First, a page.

It is generally recommended for African countries that they should integrate their economies because limitations such as remoteness, size, fragmentation, transport logistics and weaker capacity to use financial and other services make it prohibitively expensive for them to operate as little islands.
However, Botswana is one of the few African countries that have defied this logic and blossomed.“The belief that regional initiatives would offer the scale to overcome the many challenges has not always been justified however. National and regional level implementation has been lethargic. Countries continue to miss deadlines and there are no measures to deter non-compliance. Sub-Saharan countries such as Mauritius, Rwanda, South Africa, Botswana and Ghana are members of regional blocs, but have undertaken substantial autonomous measures to improve their economies,” says the African Development Bank.
The evidence is in the rankings of the World Bank report Doing Business 2013 in which those countries rank from one to five within Africa and from 20th to 56th out of 189 countries overall. In the long-term though, it is in Botswana’s interest to work more closely with other countries in the region and on the continent in order to foster global value chain (GVC) integration that, as the bank says, could accelerate structural transformation in Africa. Currently, the continent’s contribution to GVCs (these being production networks that span many countries and in some cases, the entire globe) is a mere 1.5 percent.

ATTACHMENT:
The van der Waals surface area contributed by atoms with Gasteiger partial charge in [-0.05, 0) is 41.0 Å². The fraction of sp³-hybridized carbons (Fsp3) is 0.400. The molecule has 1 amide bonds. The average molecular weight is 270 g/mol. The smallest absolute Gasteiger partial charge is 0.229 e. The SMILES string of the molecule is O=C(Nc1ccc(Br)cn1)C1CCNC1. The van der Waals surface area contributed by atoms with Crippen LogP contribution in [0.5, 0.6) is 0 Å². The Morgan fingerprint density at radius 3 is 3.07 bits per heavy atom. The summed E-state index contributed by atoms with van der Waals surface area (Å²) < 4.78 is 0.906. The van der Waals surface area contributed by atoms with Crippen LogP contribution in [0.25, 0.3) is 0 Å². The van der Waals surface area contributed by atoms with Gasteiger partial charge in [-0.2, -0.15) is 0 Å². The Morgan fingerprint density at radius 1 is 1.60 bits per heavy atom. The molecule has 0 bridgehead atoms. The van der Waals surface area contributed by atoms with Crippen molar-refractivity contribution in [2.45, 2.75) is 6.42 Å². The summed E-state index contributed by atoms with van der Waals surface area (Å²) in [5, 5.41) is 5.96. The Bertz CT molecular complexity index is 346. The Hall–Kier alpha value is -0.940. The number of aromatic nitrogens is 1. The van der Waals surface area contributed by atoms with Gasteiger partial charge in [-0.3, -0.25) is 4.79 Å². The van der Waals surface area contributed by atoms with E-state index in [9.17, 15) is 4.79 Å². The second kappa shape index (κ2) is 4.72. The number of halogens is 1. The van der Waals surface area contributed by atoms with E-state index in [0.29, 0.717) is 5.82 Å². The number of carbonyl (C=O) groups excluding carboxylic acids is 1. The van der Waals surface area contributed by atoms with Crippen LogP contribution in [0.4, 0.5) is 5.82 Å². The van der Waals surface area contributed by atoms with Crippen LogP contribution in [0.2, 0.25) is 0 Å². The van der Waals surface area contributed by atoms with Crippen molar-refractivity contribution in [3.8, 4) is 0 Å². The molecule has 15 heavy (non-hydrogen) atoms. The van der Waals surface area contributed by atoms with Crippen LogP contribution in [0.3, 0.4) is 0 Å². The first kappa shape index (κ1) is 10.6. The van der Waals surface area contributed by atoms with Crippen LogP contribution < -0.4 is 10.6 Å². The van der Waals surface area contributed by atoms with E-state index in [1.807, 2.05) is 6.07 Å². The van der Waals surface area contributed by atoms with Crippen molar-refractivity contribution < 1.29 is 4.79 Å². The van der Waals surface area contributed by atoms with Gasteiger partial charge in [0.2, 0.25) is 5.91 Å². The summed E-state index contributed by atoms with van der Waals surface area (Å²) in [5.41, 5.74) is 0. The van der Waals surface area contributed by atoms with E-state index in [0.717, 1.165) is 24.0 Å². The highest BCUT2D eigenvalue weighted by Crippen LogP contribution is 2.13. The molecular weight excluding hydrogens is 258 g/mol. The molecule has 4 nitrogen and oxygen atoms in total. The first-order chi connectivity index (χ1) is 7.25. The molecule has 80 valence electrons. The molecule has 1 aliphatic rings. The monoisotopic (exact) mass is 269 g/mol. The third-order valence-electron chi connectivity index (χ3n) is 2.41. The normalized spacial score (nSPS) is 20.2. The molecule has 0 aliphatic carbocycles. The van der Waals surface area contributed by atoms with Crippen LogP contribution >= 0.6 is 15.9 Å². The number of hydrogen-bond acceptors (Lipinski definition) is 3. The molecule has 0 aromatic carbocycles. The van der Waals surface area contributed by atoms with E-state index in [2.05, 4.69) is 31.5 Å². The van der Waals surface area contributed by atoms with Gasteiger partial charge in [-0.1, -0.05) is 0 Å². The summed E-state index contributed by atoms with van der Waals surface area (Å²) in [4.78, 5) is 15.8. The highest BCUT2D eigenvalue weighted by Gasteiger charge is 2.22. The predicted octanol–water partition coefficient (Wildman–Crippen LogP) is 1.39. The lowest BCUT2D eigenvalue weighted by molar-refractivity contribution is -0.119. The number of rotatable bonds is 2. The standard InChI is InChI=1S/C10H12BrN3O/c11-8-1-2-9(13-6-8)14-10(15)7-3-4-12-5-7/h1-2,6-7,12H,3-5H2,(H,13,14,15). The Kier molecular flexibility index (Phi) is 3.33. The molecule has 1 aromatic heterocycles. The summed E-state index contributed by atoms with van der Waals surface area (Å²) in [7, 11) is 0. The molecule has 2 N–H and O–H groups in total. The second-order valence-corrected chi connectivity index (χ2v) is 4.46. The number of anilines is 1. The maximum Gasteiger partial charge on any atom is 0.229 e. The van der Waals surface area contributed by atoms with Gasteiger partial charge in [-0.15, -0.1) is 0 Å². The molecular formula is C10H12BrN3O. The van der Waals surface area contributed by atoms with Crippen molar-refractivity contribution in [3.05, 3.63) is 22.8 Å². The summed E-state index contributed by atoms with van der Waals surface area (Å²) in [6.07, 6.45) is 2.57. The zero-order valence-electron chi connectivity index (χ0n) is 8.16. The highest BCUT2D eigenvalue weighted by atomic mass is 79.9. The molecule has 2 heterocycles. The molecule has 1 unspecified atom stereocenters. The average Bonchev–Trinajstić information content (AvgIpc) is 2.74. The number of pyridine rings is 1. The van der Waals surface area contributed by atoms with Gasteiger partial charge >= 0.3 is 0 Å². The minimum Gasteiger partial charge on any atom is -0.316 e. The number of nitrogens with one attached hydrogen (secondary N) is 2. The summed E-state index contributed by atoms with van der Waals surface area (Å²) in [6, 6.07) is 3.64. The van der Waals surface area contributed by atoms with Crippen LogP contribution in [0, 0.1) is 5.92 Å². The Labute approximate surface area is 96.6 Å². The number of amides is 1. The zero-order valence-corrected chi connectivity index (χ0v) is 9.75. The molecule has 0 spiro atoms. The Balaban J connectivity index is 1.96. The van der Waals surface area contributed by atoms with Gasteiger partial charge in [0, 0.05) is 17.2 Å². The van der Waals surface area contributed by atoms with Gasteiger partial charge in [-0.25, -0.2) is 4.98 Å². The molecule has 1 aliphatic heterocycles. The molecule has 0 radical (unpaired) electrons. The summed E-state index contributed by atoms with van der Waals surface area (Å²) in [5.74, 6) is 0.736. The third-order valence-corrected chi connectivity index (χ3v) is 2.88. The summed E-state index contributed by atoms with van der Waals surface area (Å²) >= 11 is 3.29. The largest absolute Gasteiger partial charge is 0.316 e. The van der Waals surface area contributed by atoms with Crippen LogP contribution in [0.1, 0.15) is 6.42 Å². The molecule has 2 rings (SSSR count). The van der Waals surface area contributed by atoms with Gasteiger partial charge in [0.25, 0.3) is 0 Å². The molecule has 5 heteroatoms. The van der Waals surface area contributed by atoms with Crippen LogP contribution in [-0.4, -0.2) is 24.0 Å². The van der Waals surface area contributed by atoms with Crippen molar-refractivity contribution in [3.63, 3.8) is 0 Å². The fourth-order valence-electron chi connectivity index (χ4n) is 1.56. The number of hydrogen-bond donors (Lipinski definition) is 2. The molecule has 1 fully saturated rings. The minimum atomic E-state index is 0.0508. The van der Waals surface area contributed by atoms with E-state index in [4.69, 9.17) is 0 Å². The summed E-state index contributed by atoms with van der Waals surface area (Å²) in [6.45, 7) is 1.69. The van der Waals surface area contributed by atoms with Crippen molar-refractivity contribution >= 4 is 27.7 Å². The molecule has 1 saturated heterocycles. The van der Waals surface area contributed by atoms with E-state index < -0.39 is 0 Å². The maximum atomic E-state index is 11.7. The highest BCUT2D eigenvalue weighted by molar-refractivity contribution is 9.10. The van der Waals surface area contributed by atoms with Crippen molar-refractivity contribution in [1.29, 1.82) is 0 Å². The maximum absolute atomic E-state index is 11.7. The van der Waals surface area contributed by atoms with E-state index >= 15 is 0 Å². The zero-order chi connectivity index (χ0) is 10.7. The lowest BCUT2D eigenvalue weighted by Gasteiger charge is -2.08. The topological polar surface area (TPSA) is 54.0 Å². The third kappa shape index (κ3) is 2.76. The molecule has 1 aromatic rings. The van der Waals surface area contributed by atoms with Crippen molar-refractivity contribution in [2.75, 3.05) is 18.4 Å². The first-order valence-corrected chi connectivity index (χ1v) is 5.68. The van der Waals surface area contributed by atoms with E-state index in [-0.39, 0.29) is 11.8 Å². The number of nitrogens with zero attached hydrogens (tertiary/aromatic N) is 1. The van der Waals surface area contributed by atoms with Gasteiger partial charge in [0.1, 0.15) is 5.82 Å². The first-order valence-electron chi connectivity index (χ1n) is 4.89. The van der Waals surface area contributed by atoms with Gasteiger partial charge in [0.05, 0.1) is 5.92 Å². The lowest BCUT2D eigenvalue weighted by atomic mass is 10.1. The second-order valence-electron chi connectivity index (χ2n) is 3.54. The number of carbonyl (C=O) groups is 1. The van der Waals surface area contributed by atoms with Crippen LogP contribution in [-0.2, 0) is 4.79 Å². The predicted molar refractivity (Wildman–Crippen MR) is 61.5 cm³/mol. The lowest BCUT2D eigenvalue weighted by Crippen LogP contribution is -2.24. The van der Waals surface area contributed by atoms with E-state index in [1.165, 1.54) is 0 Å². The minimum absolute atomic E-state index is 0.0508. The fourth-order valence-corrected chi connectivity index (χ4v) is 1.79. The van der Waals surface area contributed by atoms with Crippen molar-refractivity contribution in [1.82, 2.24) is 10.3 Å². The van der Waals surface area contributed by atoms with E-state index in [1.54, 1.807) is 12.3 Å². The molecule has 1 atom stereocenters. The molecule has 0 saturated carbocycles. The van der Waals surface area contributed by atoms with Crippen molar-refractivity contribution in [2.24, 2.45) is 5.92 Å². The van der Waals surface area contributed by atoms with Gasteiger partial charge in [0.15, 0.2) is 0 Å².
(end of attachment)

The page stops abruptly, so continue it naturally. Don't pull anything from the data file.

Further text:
Despite the effort that has been made, intra-Africa trade is still very low - 10 percent of total trade for the continent. On the other hand, intra-Asia trade is about 50 percent for developing countries only. The disappointing level of intra-African trade is a result of the low complementarity of production structures, trade barriers, and lack of infrastructure and integration into value chains. The AfDB says that this is partially attributed to lack of a reliable planning of value chain activities.
“There is no clear link with innovative policies and regulatory development to allow the continent to scale up value chains,” the bank says.
In the Southern African Development Community (SADC), the share of intra-regional trade has not changed much since the organisation was formed but is however, relatively high compared to other regional economic communities in Africa. A Botswana Institute of Development Policy Analysis study says that the low value of intra-SADC trade is because countries in the region are producers of similar agriculture and mineral exports for world markets with little domestic value added.
SADC’s Regional Indicative Strategic Development Plan (RISDP) articulates a roadmap for the region’s integration through the establishment of a free trade area (FTA) by 2008, a customs union in 2010, a common market in 2015, a monetary union in 2016, and an economic union with a single currency in 2018 but that is not happening.